FARMINGTON - The high school football season is about three weeks away and preseason camps started in earnest this week, but they aren't the only local teams preparing for action on the gridiron.


The Farmington Valley Mudhogs' preseason is in full swing as the organization gets set to start its 16th season.


Around 500 kids participate in the Mudhogs program between the flag and tackle football teams and the cheer teams. Kids aged 5-14 make up the group that draws from the towns of Farmington, Avon, Burlington, Harwinton, and Canton.


"Our goals are to provide the youths in our Farmington Valley community the opportunity to participate in football and cheerleading and to instill the principles of good citizenship, sportsmanship, and teamwork through knowledge of and participation in the sport of football and cheerleading," league president Frankie Ortiz said.


The group uses facilities in Farmington - Farmington High, Union School and West Woods School - for games and practices while depending on volunteers from all of the surrounding towns. 


While the goals of the group are to get active and foster sportsmanship and teamwork, the league also allows players to get some experience before heading off to their respective high schools.


The Mudhogs C level teams are made up primarily of second, third and fourth graders with the B squads mostly fifth and sixth grade players and A squads comprised of seventh and eighth graders.


After that, it's off to high school football and maybe even college. Some Mudhogs alums have played or are currently playing college football with Trinity, Western Connecticut, Notre Dame, UCONN, Central Connecticut and Troy among some of the schools they have attended.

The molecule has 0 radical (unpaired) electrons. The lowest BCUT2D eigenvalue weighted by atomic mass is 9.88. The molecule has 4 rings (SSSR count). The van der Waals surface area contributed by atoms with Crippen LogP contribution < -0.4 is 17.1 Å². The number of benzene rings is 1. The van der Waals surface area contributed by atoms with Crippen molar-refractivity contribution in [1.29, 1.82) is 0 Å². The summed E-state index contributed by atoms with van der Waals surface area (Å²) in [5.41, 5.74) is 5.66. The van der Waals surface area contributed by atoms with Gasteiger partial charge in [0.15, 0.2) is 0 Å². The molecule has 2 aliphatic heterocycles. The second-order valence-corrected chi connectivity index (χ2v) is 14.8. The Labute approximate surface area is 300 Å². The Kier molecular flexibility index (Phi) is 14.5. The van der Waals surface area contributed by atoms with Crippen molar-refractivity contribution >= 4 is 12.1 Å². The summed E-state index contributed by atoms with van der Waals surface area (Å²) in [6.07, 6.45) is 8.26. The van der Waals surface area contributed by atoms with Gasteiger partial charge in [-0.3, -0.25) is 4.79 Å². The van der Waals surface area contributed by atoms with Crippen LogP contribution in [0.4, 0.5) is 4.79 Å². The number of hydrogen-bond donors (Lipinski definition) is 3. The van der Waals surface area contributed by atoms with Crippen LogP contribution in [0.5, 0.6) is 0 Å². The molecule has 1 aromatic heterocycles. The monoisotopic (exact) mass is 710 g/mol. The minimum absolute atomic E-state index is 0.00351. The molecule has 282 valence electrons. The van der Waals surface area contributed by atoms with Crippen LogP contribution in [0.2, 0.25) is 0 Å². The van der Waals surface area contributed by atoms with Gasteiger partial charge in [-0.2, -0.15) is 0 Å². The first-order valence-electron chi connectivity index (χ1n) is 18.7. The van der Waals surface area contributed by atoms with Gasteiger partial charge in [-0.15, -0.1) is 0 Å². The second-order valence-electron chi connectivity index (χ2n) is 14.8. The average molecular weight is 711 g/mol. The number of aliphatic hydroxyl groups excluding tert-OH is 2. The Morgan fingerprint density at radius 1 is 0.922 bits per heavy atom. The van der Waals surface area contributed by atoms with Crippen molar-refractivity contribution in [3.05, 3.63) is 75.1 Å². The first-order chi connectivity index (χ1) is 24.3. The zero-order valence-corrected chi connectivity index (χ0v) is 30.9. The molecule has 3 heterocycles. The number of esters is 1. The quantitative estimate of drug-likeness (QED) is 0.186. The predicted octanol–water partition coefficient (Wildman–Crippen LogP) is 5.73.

Closer to home, the Mudhogs are having a real impact on the local high school scene. Ask any high school coach and they will tell you it helps to have kids come into their program's with experience and Mudhogs players are making an impact at a number of local high schools.


Last season Farmington was 9-1 with its lone loss to Class L playoff team Windsor. Avon has been a strong team in recent years and a number of former Mudhogs play for Lewis Mills, which is in its third season as a varsity program and now fields varsity, JV, and freshman teams.


"We have 27 freshmen in our program and next season the class is probably going to be over 30 kids and they are coming in having played some football," Lewis Mills coach Greg Todd said. "The Mudhogs are doing a great job and it only helps build the high school program."


The Mudhogs divide each level into four teams (white, black, silver and maroon) and play games against each other. While the players move on to different schools for their ninth grade year, they develop a closeness that carries on beyond their Mudhog days.


"Like we say, you come through this program, you are a Mudhog for life," Ortiz said. "The players, coaches, they build great relationships. Every year we have former MudHoggers coming back to help out."

For more from John Nestor click here